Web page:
"medical clearance" for jail....how to handle?

  1. Hi, everyone - -

    Can anyone offer insight on your ER's procedure for patients who are brought to ER (en-route to jail) for medical clearance? Or how does your area law enforcement handle this issue? I can be more specific with a recent example:

    Intoxicated individual brought to ER under arrest and handcuffed, the jail will not admit individual until he is 'medically cleared for jail'. Pt is alert/oriented, ambulates into triage with steady gait, is a little bit loud-mouthed but otherwise completely cooperative; answers questions appropriately. Has not been forcibly subdued or tased had any other known traumas prior to ER; they want clearance because of the ETOH on board. Pt refuses to sign Consent for Treatment form. Refuses anything invasive to be done. What would your ER personnel do in this situation?

    Some of the docs grumble about this formality (medical clearance) and I have to say that I think I agree with them.....they are being asked to sign that the patient is 'safe' for jail or not safe, and they hate being put in that position. Obviously this is no easier if the patient refuses to be seen. I'm not understanding why, when they (law enforcement) bring someone in for a 'legal draw' they must have a court order, but if they want a whole big work-up (potentially, depending on the situation) for 'medical clearance', they do not need a court order to subject the patient to this. Am I right in thinking that that patient could have left the ER without being seen if he really wanted to?


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    About JKL33

    Joined: Oct '08; Posts: 2,105; Likes: 10,260


  3. by   Dalzac
    Our attending ER doc would have sent them straight to jail if they refused to sign consent.
  4. by   MN BigJ
    It's all a CYOA deal. The jail doesn't want someone to die in jail from some freak thing and then have family sue. The ER doesn't want someone to necessarily go through without a proper exam. The police also are afraid of lawsuits. Everyone trys to cover themselves and the taxpayer gets stuck with the bill.
  5. by   rjflyn
    It's the ole rock and a hard place. We have to determine if the pt is able i.e. competent to refuse treatment. If he is obviously chemically impaired or has a head injury we generally don't allow them to refuse treatment. The same goes if he is showing signs of mental illness. In most cases thats almost everyone that the police bring in with few exceptions. As far as the clearance part, well what would you do with the pt if they were not arrested, you would send them home, so I just give the d/c instructions to the police officers.
  6. by   JBudd
    If they can walk, handle their own secretions, maintain an airway; they can go to jail.
  7. by   wndblws
    If their VS are stable and they have no complaints they go. Unfortunately we usually get the ones with the "I don't want to go to jail chest pain" after a cardiac panel comes back OK off they go!
  8. by   Altra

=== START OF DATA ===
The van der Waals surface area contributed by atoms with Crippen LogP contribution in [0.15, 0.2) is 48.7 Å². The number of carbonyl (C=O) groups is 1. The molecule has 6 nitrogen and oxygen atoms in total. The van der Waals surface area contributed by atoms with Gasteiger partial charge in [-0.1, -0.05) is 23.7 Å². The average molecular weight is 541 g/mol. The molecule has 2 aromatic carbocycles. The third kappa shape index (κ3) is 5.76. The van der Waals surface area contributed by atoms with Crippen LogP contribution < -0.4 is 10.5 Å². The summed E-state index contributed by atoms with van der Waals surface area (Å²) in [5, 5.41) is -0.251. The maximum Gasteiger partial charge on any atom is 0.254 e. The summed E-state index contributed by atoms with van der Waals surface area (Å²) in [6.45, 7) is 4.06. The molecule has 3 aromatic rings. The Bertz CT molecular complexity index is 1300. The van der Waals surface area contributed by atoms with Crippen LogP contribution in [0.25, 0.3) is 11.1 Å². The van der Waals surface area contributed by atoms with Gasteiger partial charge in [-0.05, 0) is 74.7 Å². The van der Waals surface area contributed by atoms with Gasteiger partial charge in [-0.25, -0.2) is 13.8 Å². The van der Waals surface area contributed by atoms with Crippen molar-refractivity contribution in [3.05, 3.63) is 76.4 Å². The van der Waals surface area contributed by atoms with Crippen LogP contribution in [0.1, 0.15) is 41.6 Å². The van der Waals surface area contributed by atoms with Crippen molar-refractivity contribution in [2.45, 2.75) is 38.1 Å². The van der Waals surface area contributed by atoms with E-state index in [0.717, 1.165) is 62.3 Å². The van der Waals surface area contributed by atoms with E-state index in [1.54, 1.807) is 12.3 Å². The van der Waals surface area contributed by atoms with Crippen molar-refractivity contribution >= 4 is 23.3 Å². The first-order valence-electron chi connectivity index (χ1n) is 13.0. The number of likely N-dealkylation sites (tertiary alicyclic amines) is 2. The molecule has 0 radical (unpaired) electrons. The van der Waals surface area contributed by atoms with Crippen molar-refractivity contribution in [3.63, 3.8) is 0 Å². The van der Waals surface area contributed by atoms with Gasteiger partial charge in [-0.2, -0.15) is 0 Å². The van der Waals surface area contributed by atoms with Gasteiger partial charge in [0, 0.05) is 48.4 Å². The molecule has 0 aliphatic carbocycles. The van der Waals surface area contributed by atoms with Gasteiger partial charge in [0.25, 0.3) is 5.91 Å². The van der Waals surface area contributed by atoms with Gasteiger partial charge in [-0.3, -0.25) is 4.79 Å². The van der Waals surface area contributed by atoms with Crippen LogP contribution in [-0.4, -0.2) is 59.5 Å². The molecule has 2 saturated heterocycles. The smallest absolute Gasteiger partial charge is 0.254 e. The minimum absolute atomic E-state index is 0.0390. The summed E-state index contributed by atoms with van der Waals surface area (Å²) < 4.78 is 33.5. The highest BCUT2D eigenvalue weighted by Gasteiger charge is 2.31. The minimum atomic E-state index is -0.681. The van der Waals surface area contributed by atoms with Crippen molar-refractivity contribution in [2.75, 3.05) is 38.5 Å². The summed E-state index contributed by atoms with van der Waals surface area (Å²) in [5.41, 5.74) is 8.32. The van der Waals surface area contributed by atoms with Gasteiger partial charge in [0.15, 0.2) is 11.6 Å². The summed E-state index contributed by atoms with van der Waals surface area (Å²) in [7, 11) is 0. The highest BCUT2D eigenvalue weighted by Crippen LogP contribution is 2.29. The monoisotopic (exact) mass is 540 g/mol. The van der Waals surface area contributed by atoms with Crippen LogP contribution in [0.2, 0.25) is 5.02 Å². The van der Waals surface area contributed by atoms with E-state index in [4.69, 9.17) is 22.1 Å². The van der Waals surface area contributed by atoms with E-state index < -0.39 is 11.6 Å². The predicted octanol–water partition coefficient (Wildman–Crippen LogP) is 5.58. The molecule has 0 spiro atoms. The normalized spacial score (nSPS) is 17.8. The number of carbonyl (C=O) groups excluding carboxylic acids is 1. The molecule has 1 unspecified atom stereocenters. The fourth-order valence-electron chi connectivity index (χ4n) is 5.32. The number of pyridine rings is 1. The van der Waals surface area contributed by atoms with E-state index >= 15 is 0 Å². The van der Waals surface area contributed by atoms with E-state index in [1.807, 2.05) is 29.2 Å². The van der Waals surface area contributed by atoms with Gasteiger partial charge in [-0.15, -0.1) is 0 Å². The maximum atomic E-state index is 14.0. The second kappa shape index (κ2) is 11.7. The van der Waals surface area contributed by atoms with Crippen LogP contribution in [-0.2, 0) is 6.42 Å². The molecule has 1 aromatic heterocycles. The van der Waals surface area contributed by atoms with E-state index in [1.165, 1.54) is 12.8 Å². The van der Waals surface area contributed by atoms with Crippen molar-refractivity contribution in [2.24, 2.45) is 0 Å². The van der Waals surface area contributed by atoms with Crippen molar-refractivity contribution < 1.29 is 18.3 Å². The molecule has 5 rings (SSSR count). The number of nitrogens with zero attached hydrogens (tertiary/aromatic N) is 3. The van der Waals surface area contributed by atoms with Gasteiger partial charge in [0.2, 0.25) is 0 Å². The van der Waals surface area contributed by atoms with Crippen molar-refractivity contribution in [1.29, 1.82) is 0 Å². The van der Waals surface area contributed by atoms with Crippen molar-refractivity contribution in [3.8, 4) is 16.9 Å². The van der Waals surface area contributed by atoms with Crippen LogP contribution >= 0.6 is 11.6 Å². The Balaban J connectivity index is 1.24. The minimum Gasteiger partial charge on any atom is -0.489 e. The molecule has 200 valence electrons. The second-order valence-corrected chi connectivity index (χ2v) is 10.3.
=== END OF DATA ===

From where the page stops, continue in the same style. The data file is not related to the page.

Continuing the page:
Is this a new phenomenon your ER is seeing just recently? Because this is a standard part-of-the-deal category of patient in most ERs, in my experience.

    Medical clearance for incarceration is by no means a major medical workup. It is not a system by system assessment. It simply involves treatment of any acute injuries, and r/o of anything big & bad happening in the immediate term (i.e. ... an amazing number of folks develop "chest pain" on their way to jail ... ) It is often cursory, and that is not inappropriate because these patients will be screened by medical staff at the jail and monitored if necessary.
  9. by   JKL33
    Sorry for the dumb question. No this is not a 'new phenomenon' of course.

    Simple question of how much rights has a person lost when they are under arrest. Do they no longer have the right to refuse a medical exam (no matter how cursory)? Obviously they are not convicted of anything yet at the point that they present to the ER.

    FWIW, this is a small county jail and there actually is not a doctor or nurse in house there in the middle of the night, so really we can not expect that someone else might pick up something we miss. As with other issues, I'm beginning to see that everything is magnified in a smaller ER/smaller town. People here freak out if we have to discharge a patient to the street! :icon_roll I have no doubt I would not even be here asking this question if I were working in a bigger ER with much 'bigger fish to fry'

    Didn't mean to make the question so complicated. Can they refuse to be seen in ER if there is nothing wrong with them other than intoxication, or not?

  10. by   JBudd
    If they are intoxicated, as indicated by slurred speech, nystagmus, odor of ETOH, any of the street tests the police do; they are presumed to be incompetent by reason of being under the influence of alcohol, and therefore not capable of making good or rational decisions about their own safety. That's why refusal is not allowed.

    Having come under the eyes of the law or medicine, we (and the PD) then become responsible for their safety until sober. Having declared them medically safe to go to jail, we release them to PD who will then keep them safe from themselves(wandering into traffic, falling and freezing to death or getting a subdural hematoma, etc.).
  11. by   JKL33